The Bartimeus Trilogy: The Amulet of Samarkand
A review for Johnathan Stroud's book The Amulet of Samarkand, book one in The Bartimeus Trilogy.
The Amulet of Samarkand by Johnathan Stroud (Review)
Let me start out by saying that I really liked this book as well the other two in the trilogy. My hat goes off for Johnathan Stroud for his literary work of art. Oh goodness! I'll have to try my best not to make this a spoiler. Without further a do, here's my review...
Nathaniel is a lucky kid. Perhaps not from his point of view, but compared to the others in London,he's lucky. Bartimeus is a smart and powerful djinn. Not to mention somewhat cocky; probably not from his point of view, but compared to others, he is cocky. When you put those two together, you get chaos. You see, Nathaniel had an incident with a guy named Simon Lovelace, and now he's hell bent on getting revenge. He summons Bartimeus to come to his aid, and steal- you guessed it- the Amulet of Samarkand. I really can't say much else from the story line, otherwise I might spoil something extremely crucial to the plot of the story. So I guess I'll get in to the way the book was crafted.
This book was nicely written. The characters are solid, and you can feel their emotion as the fight through the plot. Beyond that, Johnathan Stroud has placed a nice twist on how the book was written. one thing that is hard about writing is having two main characters with equal importance to the plot. Johnathan has not only achieved that, he has also made a first person, third person shift between Bartimeus and Nathaniel. This way, we can focus on the depth of the story when we read as Bartimeus, and we can focus on the other stuff when we read as Nathaniel.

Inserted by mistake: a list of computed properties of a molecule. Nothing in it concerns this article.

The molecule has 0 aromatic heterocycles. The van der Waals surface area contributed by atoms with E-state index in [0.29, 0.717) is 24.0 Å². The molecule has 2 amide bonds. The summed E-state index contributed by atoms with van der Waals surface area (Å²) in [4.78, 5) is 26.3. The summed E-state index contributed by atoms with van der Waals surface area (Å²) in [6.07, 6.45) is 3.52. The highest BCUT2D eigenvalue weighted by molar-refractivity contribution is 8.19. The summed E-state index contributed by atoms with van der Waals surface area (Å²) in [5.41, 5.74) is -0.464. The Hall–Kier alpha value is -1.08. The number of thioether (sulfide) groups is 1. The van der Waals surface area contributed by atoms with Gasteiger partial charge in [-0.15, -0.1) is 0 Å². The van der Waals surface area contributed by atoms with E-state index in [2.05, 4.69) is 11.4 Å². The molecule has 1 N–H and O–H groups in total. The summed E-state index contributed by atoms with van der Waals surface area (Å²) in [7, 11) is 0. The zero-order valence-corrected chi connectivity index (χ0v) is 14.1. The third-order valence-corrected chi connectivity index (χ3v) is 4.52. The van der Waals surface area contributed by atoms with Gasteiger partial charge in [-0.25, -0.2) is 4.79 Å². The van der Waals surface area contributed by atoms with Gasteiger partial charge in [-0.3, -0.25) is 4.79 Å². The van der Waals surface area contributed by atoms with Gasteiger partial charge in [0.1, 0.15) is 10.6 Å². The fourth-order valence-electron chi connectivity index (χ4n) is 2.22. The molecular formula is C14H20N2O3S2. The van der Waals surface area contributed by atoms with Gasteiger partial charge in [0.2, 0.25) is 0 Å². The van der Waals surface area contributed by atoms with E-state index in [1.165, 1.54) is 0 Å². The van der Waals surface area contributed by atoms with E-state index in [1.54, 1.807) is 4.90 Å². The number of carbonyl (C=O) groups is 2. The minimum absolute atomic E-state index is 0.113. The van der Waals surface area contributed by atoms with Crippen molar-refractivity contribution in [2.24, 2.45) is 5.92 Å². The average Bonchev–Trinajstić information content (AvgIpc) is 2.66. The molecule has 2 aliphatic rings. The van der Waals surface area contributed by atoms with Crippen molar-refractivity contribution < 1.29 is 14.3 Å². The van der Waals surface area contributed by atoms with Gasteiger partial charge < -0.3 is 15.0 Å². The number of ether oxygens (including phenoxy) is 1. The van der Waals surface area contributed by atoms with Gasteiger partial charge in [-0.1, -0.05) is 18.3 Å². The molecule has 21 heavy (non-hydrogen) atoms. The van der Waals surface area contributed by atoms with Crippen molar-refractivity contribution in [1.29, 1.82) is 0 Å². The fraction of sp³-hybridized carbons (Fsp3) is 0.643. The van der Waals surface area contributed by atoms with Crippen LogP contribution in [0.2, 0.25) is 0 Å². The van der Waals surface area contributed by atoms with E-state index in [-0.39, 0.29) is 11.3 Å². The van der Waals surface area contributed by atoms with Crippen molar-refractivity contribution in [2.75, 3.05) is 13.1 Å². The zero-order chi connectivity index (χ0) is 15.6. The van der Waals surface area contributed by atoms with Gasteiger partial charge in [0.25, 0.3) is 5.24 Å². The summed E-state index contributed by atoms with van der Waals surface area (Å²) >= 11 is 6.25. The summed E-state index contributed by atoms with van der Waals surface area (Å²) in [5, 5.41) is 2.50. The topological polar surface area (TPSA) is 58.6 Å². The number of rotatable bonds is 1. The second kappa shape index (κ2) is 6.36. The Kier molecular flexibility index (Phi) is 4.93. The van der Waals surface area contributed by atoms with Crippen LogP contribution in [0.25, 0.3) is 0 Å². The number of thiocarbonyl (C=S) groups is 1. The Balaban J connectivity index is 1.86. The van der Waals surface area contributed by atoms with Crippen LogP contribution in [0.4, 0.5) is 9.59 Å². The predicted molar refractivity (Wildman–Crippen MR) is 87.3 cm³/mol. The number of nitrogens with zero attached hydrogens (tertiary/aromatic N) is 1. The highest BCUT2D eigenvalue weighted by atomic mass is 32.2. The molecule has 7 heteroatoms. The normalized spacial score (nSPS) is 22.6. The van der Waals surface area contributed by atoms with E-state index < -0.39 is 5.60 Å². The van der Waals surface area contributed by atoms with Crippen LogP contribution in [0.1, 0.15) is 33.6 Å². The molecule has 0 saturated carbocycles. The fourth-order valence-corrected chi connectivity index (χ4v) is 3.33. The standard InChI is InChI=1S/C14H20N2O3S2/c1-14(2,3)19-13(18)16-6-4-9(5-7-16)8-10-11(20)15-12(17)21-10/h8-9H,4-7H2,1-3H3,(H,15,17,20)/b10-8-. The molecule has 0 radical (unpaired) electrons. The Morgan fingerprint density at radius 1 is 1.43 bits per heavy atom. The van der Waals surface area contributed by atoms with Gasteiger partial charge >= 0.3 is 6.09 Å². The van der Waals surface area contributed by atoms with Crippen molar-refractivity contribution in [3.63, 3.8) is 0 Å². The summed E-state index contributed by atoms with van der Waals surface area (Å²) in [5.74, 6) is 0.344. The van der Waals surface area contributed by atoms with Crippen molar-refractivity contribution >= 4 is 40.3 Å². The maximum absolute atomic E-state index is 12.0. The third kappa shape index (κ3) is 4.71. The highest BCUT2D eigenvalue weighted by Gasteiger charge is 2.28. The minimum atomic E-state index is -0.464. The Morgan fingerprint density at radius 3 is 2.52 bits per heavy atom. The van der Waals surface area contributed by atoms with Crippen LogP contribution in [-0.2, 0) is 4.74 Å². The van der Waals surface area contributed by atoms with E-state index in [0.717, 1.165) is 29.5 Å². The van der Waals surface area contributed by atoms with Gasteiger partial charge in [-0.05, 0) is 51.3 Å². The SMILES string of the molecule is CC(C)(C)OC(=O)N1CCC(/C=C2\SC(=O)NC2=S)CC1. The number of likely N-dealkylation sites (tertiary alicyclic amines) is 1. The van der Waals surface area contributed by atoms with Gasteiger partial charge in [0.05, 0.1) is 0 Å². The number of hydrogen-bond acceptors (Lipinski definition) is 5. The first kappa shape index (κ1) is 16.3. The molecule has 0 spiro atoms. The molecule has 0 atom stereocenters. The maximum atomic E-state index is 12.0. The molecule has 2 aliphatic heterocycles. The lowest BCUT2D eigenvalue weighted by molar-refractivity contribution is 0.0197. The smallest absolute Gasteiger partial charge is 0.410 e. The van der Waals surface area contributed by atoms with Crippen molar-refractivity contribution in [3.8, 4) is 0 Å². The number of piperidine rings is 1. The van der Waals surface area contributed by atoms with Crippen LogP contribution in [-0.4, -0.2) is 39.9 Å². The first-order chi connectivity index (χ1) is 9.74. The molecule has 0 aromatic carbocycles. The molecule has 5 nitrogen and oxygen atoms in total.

Altogether, I give this book a five out of five. I haven't found any faults in this. I love the entire trilogy, and it get pretty hard to talk about one book without spoiling the things to come. Well, I recommend this book of course, and if I've tickled your curiosity, then head to the library or book store and pick up Johnathan Stroud's The Amulet of Samarkand